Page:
Plot points are the building blocks of a story and the vehicle that carries us on the emotional journey from beginning to end. Like stepping stones, each new plot point provides the next important thing that happens and brings us farther down the path as you lead us from one important moment to the next, and the next and then the next.
Learning to craft your story through action in this way is a critical skill in becoming a successful screenwriter and learning to ‘break’ a story with plot points is the key.
If your plot points are weak, your story will be weak. If they are unclear or confusing, your audience will be confused. If they are too subtle or repetitive, or even too predictable or intense, we become bored and disconnected. But if your journey is crafted well, your audience or reader will be emotionally involved and thoroughly hooked – and that’s what we all want, right?
I probably spend twice as much time as most writers breaking a story with index cards and never (ever!) turn my computer on until the structure of every plot, every subplot, and every character arc is there. I spend days or weeks doing this, and for a feature, I spend months. As a result, I often complete a script with a first draft and a simple polish. When a script fails it’s usually because the story structure is weak. So my advice to you is make sure you build your skills on how to work with plot points. Once you do, the rest will be fun!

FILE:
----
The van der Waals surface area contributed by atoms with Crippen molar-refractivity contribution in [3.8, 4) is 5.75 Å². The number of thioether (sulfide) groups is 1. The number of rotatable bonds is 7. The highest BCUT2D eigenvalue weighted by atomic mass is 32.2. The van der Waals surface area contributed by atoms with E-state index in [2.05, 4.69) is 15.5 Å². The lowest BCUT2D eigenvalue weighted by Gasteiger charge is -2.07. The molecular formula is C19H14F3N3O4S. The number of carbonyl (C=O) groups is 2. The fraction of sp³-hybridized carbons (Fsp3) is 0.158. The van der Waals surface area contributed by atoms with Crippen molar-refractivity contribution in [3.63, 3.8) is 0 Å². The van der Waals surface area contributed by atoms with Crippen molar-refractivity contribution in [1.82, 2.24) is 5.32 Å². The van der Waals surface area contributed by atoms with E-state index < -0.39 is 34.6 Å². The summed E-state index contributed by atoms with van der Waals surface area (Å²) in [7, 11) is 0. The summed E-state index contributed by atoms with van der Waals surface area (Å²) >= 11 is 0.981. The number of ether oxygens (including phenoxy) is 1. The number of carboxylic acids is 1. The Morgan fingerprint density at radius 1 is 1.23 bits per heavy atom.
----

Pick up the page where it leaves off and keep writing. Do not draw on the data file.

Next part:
So here’s this week’s exercise. Download a script from the internet and print it out. Get a colourful marking pen, and as you read through each scene, ask yourself, 'What is the single most important thing that ‘happens’ in this scene?'. This is usually the plot point and it will generally come at the end of the scene. Try to capture this action in one sentence and write it down beside that scene before going on to the next. When you have finished, read through what you have written. I promise, you will have learned a lot.
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